Neither Defendant filed an Answer to Plaintiff's Amended Complaint. (Doc. 12.) On September 14, 2018, Defendant Vargas Mendoza gave Notice of Filing of Chapter 13 Bankruptcy Petition. (Doc. 17.) The Court ordered briefing as to whether the automatic stay provision of 11 U.S.C. § 362 applied to Defendants in light of the pending bankruptcy petition. (Doc. 18.) Both parties agreed that the stay provision applied only to Defendant Vargas Mendoza, the debtor in the bankruptcy petition, and not to Defendant El Rio Bakery. (Docs 19, 20.) On December 17, 2018, the Court provided Defendant El Rio Bakery an extension of time to file its Answer, but no Answer was filed. (Doc. 21.)

         On January 2, 2019, Plaintiffs requested that the Clerk of Court enter default judgment against Defendant El Rio Bakery pursuant to Rule 55(a) of the Federal Rules of Civil Procedure. (Doc. 22.) Default was entered as to Defendant El Rio Bakery by the Clerk of Court on that same day. (Doc. 23.) On February 19, 2019, the Bankruptcy Court dismissed Defendant Vargas Mendoza's Chapter 13 Petition, thus lifting the automatic stay pursuant to 11 U.S.C. § 362(c)(2)(B). (Doc. 26.) On May 13, 2019, Plaintiffs requested the Clerk of Court enter default against Defendant Vargas Mendoza, and default was entered on March 14, 2019. (Docs. 26, 27.) On April 4, 2019, Plaintiffs moved the Court for entry of default judgment against both Defendant El Rio Bakery and Defendant Vargas Mendoza, and requested monetary relief. (Docs. 29, 30.)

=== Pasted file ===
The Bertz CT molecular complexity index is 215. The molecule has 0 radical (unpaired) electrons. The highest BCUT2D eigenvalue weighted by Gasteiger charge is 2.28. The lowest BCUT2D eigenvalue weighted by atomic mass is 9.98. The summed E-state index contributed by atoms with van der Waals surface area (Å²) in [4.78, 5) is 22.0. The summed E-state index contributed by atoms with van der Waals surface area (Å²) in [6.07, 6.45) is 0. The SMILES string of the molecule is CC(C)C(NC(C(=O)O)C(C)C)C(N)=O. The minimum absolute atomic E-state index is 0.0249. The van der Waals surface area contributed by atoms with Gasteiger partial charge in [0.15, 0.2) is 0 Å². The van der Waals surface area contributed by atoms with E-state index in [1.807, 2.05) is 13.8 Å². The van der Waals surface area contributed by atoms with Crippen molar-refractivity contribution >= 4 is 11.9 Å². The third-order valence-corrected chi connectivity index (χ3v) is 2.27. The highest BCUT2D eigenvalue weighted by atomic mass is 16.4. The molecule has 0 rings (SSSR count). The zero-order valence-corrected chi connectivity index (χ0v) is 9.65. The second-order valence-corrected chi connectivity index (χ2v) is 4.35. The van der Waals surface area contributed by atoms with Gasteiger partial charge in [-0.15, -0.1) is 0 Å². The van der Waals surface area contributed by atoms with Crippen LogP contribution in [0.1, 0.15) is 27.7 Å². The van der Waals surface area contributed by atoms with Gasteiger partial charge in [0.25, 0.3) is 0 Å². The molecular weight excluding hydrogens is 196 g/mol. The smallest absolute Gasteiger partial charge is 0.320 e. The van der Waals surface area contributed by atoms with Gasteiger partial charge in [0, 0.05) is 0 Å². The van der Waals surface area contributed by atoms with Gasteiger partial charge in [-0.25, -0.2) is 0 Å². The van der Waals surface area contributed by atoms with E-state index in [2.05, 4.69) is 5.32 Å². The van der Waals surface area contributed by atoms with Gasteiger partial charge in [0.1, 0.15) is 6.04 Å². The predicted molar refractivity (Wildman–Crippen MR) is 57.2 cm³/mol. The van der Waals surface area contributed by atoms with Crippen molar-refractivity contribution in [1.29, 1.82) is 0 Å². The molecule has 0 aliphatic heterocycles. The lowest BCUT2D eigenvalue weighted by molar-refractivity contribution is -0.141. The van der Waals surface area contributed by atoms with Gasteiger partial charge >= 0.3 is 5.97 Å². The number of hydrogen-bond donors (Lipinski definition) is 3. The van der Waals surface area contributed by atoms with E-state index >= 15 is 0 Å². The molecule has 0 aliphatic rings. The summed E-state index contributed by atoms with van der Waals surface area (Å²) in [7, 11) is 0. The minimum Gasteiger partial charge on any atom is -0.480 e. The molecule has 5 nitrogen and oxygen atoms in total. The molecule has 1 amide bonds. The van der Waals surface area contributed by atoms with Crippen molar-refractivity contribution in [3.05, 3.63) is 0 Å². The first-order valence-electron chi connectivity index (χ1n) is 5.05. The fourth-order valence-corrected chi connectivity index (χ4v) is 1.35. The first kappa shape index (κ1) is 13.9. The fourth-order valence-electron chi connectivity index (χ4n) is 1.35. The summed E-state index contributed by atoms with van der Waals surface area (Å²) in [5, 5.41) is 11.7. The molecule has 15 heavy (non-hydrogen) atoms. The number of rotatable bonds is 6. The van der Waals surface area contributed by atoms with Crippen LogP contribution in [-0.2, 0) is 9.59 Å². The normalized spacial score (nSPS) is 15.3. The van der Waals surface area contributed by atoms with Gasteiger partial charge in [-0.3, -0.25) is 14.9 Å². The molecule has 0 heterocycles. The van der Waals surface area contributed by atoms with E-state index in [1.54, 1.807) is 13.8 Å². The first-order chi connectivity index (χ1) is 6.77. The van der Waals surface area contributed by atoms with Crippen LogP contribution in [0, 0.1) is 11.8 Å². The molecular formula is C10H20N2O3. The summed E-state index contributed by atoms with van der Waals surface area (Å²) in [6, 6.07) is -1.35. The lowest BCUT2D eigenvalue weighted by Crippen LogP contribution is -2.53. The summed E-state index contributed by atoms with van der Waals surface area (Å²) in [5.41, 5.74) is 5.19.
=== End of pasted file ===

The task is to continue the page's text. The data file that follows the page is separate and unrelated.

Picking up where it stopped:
II. Discussion